What you need to know: Found in Item 5 of the FDD, this may be a flat fee, or may vary based on territory size, experience, or other factors.The franchise fee is an up-front (one-time) cost that a new franchisee pays to the franchisor. This fee is usually due at the signing of the franchise agreement and covers the right to use the franchisor's trademarks, name, and related business systems.
Definition: The total amount necessary to begin operation of the franchise
What you need to know: The initial investment includes the franchise fee, along with other startup expenses such as real estate, equipment, supplies, business licenses, and working capital. This is outlined in a chart in Item 7 of the FDD, showing a range of possible costs from low to high.
|$105,980 - $324,910|
Net Worth Requirement
Definition: The minimum net worth you must have in order to qualify to become a franchisee of this company
What you need to know: Net worth is the value of a person's assets minus liabilities. Assets include cash, stocks, retirement accounts, and real estate. Liabilities include items like mortgages, car payments, and credit card debt.
Definition: The minimum liquid capital you must have available in order to qualify to become a franchisee of this company.
Definition: A discount or other incentive offered to military veterans who buy a franchise with this company.
|10% off franchise fee|
Definition: A ongoing fee paid to the franchisor on a regular basis.
What you need to know: Most franchisors require franchisees to pay an ongoing royalty fee, which is detailed in Item 6 of the FDD. This fee is typically a percentage of weekly or monthly gross sales, but may also be a flat weekly, monthly, or annual fee.
Ad Royalty Fee
Definition: An going fee paid to the franchisor on a regular basis to support advertising or marketing efforts.
What you need to know: This may also be called advertising fee, marketing fee, brand fund fee, and more, but the basic purpose is the same-- to support promotion of the brand systemwide. As with the royalty fee, it is detailed in Item 6 of the FDD, and can be a percentage of weekly or monthly gross sales or a weekly, monthly, or annual fee.
Term of Agreement
Definition: The length of time your franchise agreement will last.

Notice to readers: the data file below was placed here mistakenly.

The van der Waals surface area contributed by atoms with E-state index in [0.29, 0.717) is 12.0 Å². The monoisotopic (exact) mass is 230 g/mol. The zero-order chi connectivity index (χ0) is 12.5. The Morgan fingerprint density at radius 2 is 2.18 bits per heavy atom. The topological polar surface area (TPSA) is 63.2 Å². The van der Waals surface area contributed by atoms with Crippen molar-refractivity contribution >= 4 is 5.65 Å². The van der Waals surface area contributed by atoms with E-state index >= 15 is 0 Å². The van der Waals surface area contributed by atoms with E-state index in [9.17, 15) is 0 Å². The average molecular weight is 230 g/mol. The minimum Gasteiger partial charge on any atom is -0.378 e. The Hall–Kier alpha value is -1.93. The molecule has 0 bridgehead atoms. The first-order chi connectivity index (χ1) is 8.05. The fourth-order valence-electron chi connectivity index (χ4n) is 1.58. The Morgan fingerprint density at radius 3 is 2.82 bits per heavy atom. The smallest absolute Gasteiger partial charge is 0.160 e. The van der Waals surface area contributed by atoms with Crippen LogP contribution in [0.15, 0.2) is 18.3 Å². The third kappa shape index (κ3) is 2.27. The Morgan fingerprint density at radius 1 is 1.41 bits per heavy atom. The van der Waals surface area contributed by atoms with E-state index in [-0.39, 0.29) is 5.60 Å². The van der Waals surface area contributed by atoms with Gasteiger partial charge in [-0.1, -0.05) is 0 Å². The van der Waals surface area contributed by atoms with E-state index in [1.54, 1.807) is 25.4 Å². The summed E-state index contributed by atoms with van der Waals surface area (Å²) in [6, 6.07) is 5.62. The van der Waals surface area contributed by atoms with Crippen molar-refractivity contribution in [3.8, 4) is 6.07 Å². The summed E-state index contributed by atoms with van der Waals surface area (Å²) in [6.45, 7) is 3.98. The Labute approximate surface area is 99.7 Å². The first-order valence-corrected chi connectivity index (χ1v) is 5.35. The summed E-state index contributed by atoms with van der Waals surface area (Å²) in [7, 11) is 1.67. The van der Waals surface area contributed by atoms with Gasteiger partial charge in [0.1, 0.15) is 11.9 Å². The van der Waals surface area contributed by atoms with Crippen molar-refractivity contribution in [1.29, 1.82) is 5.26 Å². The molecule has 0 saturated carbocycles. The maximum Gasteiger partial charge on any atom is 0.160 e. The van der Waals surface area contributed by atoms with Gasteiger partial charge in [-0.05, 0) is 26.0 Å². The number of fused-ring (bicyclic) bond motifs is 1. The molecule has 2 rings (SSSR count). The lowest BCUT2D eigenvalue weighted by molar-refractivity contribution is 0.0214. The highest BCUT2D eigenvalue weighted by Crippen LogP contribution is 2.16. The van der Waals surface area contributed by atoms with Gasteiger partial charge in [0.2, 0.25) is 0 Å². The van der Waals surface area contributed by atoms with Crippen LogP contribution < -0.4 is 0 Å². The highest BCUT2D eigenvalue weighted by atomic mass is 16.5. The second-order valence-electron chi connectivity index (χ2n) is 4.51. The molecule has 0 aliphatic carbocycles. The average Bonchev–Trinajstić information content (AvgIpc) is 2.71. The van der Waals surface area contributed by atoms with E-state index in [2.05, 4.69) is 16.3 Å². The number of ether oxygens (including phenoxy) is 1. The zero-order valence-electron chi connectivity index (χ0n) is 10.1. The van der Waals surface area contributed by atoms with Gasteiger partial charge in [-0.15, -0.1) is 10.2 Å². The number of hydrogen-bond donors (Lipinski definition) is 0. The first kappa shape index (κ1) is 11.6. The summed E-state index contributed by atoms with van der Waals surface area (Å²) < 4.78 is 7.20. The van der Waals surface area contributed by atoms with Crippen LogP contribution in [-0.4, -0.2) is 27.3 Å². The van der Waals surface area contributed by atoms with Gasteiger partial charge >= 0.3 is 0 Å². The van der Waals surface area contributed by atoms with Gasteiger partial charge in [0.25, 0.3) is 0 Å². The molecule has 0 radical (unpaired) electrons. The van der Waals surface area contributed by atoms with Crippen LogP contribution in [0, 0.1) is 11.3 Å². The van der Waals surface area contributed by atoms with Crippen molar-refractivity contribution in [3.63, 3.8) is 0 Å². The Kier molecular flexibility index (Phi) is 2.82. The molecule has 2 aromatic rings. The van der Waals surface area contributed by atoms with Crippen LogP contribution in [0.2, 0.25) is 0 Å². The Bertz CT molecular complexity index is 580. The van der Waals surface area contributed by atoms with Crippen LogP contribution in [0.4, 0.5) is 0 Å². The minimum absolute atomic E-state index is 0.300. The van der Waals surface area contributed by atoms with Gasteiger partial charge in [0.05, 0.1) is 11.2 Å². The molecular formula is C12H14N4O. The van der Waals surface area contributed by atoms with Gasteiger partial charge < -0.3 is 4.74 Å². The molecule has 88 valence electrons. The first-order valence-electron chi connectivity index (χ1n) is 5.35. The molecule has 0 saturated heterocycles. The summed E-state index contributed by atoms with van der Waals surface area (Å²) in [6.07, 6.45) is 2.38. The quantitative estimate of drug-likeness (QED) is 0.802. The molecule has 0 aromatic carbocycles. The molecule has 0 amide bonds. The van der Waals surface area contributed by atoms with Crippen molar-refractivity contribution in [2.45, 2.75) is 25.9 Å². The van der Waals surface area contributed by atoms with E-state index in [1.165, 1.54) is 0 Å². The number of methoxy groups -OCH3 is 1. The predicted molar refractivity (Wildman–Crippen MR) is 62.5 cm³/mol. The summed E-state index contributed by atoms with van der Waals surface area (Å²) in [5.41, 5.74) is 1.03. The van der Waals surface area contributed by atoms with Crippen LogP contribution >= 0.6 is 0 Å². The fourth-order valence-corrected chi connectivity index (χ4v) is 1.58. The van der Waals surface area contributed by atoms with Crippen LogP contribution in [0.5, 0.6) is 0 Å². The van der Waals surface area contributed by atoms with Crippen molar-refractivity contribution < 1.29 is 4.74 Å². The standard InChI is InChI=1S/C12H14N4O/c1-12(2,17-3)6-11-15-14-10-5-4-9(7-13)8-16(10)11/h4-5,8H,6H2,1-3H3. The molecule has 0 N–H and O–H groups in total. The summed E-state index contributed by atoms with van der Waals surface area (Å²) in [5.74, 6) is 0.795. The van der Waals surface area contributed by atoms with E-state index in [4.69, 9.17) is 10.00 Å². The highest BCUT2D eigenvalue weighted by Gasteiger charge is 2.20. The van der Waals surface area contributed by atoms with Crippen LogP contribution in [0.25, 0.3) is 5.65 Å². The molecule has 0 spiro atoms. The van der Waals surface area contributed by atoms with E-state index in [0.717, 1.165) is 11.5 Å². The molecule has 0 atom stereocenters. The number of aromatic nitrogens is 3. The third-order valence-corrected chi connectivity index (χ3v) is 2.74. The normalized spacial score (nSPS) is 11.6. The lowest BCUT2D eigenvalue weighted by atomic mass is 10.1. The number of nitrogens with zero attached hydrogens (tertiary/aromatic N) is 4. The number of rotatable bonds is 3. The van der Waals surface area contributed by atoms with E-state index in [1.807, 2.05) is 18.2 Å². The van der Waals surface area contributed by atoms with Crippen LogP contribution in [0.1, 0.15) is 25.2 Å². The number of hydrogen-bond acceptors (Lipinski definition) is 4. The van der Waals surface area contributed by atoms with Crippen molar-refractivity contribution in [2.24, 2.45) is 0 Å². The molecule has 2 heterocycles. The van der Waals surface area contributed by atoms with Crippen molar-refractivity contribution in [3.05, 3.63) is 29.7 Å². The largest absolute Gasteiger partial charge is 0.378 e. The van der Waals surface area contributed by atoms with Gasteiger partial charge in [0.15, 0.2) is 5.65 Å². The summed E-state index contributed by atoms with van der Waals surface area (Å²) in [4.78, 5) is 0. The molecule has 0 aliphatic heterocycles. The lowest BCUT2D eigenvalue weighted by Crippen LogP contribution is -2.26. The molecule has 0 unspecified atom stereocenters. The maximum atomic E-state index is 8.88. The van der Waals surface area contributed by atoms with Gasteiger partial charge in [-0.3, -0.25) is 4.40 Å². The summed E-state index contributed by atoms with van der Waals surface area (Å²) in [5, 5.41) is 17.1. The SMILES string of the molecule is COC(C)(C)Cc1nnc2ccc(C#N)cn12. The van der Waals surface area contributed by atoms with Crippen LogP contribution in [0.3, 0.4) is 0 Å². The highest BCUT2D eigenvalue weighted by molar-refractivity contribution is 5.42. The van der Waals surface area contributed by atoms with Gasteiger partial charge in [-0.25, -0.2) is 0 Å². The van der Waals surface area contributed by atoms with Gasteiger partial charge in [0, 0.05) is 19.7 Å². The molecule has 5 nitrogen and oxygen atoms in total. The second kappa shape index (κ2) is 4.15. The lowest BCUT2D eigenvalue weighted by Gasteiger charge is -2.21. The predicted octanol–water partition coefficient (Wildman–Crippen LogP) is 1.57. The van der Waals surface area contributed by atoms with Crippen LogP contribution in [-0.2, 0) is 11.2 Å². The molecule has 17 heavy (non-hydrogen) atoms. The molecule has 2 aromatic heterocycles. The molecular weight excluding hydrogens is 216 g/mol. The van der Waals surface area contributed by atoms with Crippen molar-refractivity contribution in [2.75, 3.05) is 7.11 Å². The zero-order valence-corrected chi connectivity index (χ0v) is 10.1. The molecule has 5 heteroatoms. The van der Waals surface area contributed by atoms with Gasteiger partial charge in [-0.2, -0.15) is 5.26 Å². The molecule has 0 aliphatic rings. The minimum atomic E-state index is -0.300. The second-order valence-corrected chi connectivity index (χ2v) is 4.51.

What you need to know: Franchise terms are typically anywhere from 5 to 20 years in length, but are sometimes instead dependent on factors such as the term of your lease. Once your term is up, you may have the option to renew your agreement, typically for a smaller fee than the original franchise fee.
|Is franchise term renewable?||Yes|
Training & Support Offered
Franchisors offer initial training programs and a variety of ongoing support options to help franchisees run their businesses.
|On-The-Job Training||225 hours|
|Classroom Training||24-30 hours|
Meetings & Conventions
Security & Safety Procedures
Franchisee Intranet Platform
Additional details about running this franchise.
|Is absentee ownership allowed?||No|
Can this franchise be run from home/mobile unit?
Definition: The business can be run from your home and/or a vehicle, and it is not necessary to have a retail facility, office space, or warehouse.
Can this franchise be run part time?
Definition: This business can be run by the owner on a part-time basis (less than 40 hours per week) and/or as a side business; it is not necessary for the business to be open/run full-time.
|# of employees required to run||10-15|
Are exclusive territories available?
Definition: An exclusive territory is a fixed area in which you are given the right to operate and in which no other units of the same franchise may be opened.
What you need to know: Territory size may be based on factors such as radius, population size, zip codes, and more. Details can be found in Item 12 of the FDD.
Curious to know where D.P. Dough ranked on other franchise lists? Find out below.